Bush Telegraph

29 January 2019, Tuesday

The Journey Into the New Year.

Welcome to 2019 and all the best to our Guests of past, present and future. 2019 is going to be an amazing and exciting year for Wild Planet Safari and all our guests who will be joining us. We have some very exciting new offers and Safari options including specialist photographic tours accompanied by an award winning photographer and wild unfenced camping safari`s inside Kruger National Park. The Wild Planet Safari headquarters have moved from Johannesburg to Hoedspruit, a small town bordering Kruger National Park. This is a great move as it now allows us to operate with open and closed safari vehicles and our guides are always fresh and ready to go without having to drive 20 hours a week back and forth to Johannesburg. We have a dedicated transfer company that safely bring our guests to Kruger and this transfer is included in our safari price. We have also welcomed a new guide to the team in 2019, Isaac Mathonsi, Isaac has been guiding for over 20 years now and he is a fantastic guide with the worlds best sense of humour. We are sure that many of guests in the future will enjoy his company while on safari.

The rainy season is in full swing and Kruger is looking lush and green, most of the waterholes and dams have filled up again and some of the dry rivers have even been flowing. The herbivores are healthy and there are so many baby animals throughout the park. It is quite normal now to see baby impala, warthog, wildebeest, zebra and kudu on safari now days and it is quickly becoming a cuteness overload.

Recent Sightings

The sightings in Kruger have been excellent this Green Season, it is usually a very difficult time of the year because the bush is thick, the grass is tall and there is plenty of water available throughout the park. We have recorded 3 leopard sightings in one afternoon and had many days with multiple big 5 sightings. The lion sightings around Satara have been unbelievable, on one particular safari we saw lions 5 times in one day! Many of the lions we have seen have been mating pairs so we are looking forward to many lion cubs being born around March and April. Guests have also been extremely lucky with Wild Dog sightings recently and we have visuals of the majority of the packs in the south and central Kruger. One particular pack that operate around the Sabie and Sand River had a run in with a clan of hyena. One Wild Dog had her ear completely ripped off her head, luckily Wild Dog are pretty resilient and she has recovered from the injury. For a few weeks after the injury occurred she was left behind while the rest of the pack went out to hunt, we were lucky enough to find her after one of her first successful hunts after recovering from injury. Together with a male she brought down a female impala, we found them early in the morning just as they had fulled their stomachs with this Kruger feast.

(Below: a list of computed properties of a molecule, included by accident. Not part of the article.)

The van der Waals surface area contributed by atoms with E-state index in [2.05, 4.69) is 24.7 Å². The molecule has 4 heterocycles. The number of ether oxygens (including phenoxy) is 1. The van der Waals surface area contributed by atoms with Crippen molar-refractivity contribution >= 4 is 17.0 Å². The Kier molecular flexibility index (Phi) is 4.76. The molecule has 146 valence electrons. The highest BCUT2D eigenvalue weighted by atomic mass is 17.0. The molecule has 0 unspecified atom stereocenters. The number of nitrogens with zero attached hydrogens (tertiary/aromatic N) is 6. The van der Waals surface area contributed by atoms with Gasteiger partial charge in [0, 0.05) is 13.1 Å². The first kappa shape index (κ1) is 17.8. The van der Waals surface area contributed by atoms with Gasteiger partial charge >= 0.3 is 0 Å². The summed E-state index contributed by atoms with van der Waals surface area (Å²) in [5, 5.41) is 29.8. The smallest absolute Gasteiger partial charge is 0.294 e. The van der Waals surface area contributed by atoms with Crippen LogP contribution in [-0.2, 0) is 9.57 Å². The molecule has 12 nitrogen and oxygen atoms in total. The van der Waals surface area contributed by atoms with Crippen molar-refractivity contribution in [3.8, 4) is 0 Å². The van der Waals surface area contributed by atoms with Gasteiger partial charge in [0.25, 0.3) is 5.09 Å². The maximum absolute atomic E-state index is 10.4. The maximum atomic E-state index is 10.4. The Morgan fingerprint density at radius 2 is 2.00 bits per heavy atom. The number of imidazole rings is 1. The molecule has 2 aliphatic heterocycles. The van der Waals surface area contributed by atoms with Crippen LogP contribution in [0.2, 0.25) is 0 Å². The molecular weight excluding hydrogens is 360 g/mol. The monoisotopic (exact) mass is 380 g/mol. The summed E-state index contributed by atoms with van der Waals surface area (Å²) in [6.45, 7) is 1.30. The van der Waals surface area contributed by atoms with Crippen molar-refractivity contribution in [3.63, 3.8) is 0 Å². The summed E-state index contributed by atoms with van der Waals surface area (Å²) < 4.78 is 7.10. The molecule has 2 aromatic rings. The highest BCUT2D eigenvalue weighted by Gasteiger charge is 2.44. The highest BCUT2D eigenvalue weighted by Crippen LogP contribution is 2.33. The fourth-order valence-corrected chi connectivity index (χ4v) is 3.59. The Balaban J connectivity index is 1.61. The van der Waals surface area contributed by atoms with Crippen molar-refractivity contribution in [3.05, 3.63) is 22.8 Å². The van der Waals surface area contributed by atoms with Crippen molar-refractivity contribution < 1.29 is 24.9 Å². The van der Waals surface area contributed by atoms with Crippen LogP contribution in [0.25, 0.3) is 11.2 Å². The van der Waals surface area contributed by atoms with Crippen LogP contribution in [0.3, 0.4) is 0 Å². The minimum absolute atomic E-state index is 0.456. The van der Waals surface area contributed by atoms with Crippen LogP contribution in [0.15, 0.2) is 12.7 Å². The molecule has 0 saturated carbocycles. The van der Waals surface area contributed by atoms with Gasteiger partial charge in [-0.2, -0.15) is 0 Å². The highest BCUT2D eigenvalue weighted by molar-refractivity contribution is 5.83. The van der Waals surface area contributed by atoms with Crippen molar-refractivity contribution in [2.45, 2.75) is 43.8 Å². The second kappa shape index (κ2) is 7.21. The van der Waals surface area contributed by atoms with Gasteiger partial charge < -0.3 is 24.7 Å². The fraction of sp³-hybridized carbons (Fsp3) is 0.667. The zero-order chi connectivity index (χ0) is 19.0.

Another really fun sighting we had recently involved a small pride of lion and a young bull elephant. The lions were lying around a man made waterhole outside of Skukuza. A young bull elephant arrived and continued to chase the lions away, as soon as the elephant left the lions would return, this would then upset the elephant who would return to chase the lions away. This event continued for about 30 minutes, finally the elephant gave up on the idea of being king of the waterhole and moved off leaving the grumpy lions in peace.

Summer Creepy Crawlies

Not only does summer bring the rains and the heat, it also brings out all the small insects, spiders, scorpions and frogs. These animals are just as fascinating as their larger more well known African counterparts. Most of them are completely harmless to humans and even the slightly venomous creepy crawlies do not intend using their venom on humans. Many people have an irrational fear of insects, spiders and the like but we need to accept that they are very important role players in the various ecosystems and should be celebrated at the same level as the larger mammals. Here are some photo`s of some recent smaller visitors to the Wild Planet HQ.


Featured Bird:  Yellow-throated Longclaw (Macronyx croceus)

This is a beautiful bright yellow coloured bird that has a broad black necklace. They can be found in various grassland environments and feed mainly on insects. They are monogamous breeders and they build a nest of grass that is well hidden under grass tufts. They spend the days using their long claw to dig in the grass in search of tasty insects.

Below is a video of the Warthogs that have visited the waterhole at our office recently.


That is all for now, remember to follow our instagram and facebook page to see safari updates where ever you may be.

Cheers from The Wild Planet Safari Team.